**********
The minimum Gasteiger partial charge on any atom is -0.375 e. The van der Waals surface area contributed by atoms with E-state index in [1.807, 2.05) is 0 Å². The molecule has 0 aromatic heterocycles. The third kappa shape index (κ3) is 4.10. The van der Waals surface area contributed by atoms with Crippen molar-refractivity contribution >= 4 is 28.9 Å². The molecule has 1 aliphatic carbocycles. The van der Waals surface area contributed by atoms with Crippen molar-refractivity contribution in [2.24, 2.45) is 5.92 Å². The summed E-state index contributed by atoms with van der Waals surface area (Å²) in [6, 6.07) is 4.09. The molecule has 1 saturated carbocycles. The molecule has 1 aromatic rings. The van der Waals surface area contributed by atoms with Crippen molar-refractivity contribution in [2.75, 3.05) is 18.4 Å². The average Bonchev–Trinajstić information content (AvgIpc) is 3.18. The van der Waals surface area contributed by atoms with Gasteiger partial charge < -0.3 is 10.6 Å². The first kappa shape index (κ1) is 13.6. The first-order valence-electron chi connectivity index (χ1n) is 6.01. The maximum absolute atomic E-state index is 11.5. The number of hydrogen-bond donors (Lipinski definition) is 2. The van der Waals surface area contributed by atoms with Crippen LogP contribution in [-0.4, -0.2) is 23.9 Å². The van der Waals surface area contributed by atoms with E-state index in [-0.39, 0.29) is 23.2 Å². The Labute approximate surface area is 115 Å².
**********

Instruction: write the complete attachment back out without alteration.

The minimum Gasteiger partial charge on any atom is -0.375 e. The van der Waals surface area contributed by atoms with E-state index in [1.807, 2.05) is 0 Å². The molecule has 0 aromatic heterocycles. The third kappa shape index (κ3) is 4.10. The van der Waals surface area contributed by atoms with Crippen molar-refractivity contribution >= 4 is 28.9 Å². The molecule has 1 aliphatic carbocycles. The van der Waals surface area contributed by atoms with Crippen molar-refractivity contribution in [2.24, 2.45) is 5.92 Å². The summed E-state index contributed by atoms with van der Waals surface area (Å²) in [6, 6.07) is 4.09. The molecule has 1 saturated carbocycles. The molecule has 1 aromatic rings. The van der Waals surface area contributed by atoms with Crippen molar-refractivity contribution in [2.75, 3.05) is 18.4 Å². The average Bonchev–Trinajstić information content (AvgIpc) is 3.18. The van der Waals surface area contributed by atoms with Gasteiger partial charge < -0.3 is 10.6 Å². The first kappa shape index (κ1) is 13.6. The first-order valence-electron chi connectivity index (χ1n) is 6.01. The maximum absolute atomic E-state index is 11.5. The number of hydrogen-bond donors (Lipinski definition) is 2. The van der Waals surface area contributed by atoms with Crippen LogP contribution in [-0.4, -0.2) is 23.9 Å². The van der Waals surface area contributed by atoms with E-state index in [-0.39, 0.29) is 23.2 Å². The Labute approximate surface area is 115 Å².